By Collin Breaux, Lillian Boyd and Shawn Raymundo

The 62nd Annual Swallows Day Parade—scheduled for Saturday, March 21—has been postponed due to growing concerns about coronavirus, according to a press release from the City of San Juan Capistrano.

The San Juan Capistrano Fiesta Association hosts the annual event. No rescheduled date was given in the press release.

“After careful consideration and based on guidance from public health professionals, the City of San Juan Capistrano and the Fiesta Association have made the difficult decision to postpone the 2020 Swallows Day Parade,” the press release said. “City staff remain in daily communication with the County Health Care Agency and emergency managers, and will continue to follow guidance from state and federal authorities related to upcoming community events and City programs in order to protect the health and safety of our residents, visitors and business community.”

The 2020 San Juan Capistrano Chamber of Commerce State of the City, scheduled for Thursday, March 12, has also been postponed to a later date. Additionally, the OC Wine & Spirit Fest has been rescheduled to Sept. 19-20. The second weekend of the Dana Point Festival of Whales—March 14 and 15—is canceled.

St. Margaret’s Episcopal School announced they will begin an organized school closure effective Monday, March 16.

“St. Margaret’s Episcopal School is taking this situation very seriously and heavily weighing all aspects of our responsibility to first protect the health of our students and school community, and then our larger civic role to mitigate the spread of this global pandemic,” a statement from Head of School Will Moseley said. “As you know, our outlook will always bend toward care and caution. We have made the decision to begin an organized, temporary school closure at the conclusion of all school activities on Friday, March 13. Please be assured that this is a preventative, proactive decision, and we have no indication that there is a case of COVID-19 in our school community. We will move to a remote learning model for students on Tuesday, March 17, with Monday, March 16 serving as an in-service day for the professional community. We ask our community to please expect a minimum two-week school closure.”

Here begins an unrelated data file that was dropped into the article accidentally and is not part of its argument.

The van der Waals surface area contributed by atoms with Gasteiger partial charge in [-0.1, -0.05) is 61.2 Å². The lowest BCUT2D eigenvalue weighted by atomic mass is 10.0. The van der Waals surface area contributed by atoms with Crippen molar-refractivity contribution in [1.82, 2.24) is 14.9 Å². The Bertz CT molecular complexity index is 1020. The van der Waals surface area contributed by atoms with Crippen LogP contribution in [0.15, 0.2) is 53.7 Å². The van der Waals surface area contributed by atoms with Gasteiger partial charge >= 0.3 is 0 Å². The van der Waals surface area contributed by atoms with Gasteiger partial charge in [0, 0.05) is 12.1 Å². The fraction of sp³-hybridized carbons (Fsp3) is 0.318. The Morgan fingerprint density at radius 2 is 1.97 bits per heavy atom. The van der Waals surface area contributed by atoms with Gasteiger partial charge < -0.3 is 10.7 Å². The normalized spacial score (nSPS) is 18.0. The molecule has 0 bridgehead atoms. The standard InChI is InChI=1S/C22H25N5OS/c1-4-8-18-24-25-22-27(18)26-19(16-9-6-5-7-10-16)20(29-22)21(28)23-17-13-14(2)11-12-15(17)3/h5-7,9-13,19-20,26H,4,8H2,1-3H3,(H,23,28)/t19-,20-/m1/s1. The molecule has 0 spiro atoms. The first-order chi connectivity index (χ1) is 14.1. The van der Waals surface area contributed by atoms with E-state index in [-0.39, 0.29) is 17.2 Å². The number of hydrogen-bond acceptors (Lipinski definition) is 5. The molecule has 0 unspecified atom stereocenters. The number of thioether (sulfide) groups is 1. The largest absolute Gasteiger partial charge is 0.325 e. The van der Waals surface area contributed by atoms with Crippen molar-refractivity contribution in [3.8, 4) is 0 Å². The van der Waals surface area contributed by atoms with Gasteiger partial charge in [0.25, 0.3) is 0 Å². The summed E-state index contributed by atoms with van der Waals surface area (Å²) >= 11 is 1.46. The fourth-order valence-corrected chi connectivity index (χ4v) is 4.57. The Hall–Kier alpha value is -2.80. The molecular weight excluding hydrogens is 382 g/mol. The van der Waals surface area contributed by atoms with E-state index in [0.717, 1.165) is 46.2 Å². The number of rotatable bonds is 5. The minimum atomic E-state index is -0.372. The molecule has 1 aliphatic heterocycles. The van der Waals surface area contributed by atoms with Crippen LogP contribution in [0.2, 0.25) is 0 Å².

The number of coronavirus cases in Orange County had increased to six as of press time, according to the Orange County Health Care Agency website. Four are confirmed cases and two are presumptive. One man who had coronavirus has since recovered.

Los Angeles Times reported a Quest Diagnostics lab in San Juan Capistrano is able to process tests for coronavirus.

“On March 9, 2020, Quest Diagnostics introduced a new COVID-19 lab-developed test. Providers anywhere in the U.S. are now able to order the new test service,” Quest Diagnostics said in an emailed statement on Wednesday, March 11. “We are also scaling capacity now with the aim to validate and perform testing at other Quest Diagnostics high-complexity laboratories serving the United States. We expect to be able to perform tens of thousands of tests a week within the next six weeks.”

The Quest Diagnostics statement further said the test is performed on respiratory specimens collected by health care providers and forwarded to Quest Diagnostics, and providers should not refer any patient confirmed or suspected to have coronavirus to a Quest Diagnostics Patient Service Center or other phlebotomy site.

The World Health Organization labeled coronavirus a pandemic. As worries over a potential coronavirus pandemic continue to grow, local medical and government officials are encouraging the community to remain calm, stay informed and, most importantly, wash your hands.

“The more you look for something, the more likely you are to find it,” Dr. Nichole Quick, County Health Officer for the County of Orange, said in a press release. “Now that our Public Health Laboratory is able to perform COVID-19 testing, we expect to see more cases here in Orange County.”

Dr. Rodney Rohde is a clinical and medical laboratory professional with a specialization in virology. He is also the Associate Dean for Research for the College of Health Professions at Texas State University.

“Nothing is really considered an accurate case (of coronavirus) without a confirmed laboratory test,” Rodhe said. “We see numbers like 90,000 . . . but it all depends on case definition.”

Dr. Jim, Keany, an emergency physician and former chief of staff at Mission Hospital in Mission Viejo, and local government officials have said they are working to stay on top of the situation through coordination with county health agencies.

Officials from Dana Point, San Clemente and San Juan Capistrano previously stated that they’re closely monitoring the coronavirus situation as the issue continues to develop and evolve.

In emailed statements from the cities of San Clemente and San Juan, both cities stated that information will be provided and updated to respective staff and residents as it becomes available.

San Juan City Manager Ben Siegel wrote on Feb. 28 that “we are communicating with City employees and providing information from the Centers for Disease Control on proactive steps that employees can take to minimize the potential exposure to the virus, what the symptoms are of the disease, and where they can turn for accurate information on the topic.”

Keany emphasized that the coronavirus isn’t necessarily fatal. “You would get the sense from the way that people are anxious of this that it’s a death sentence, and it’s not,” he said. “As far as we can tell from the numbers, 98% do just fine, and the 2% are people who aren’t doing well to begin with,” such as the elderly.

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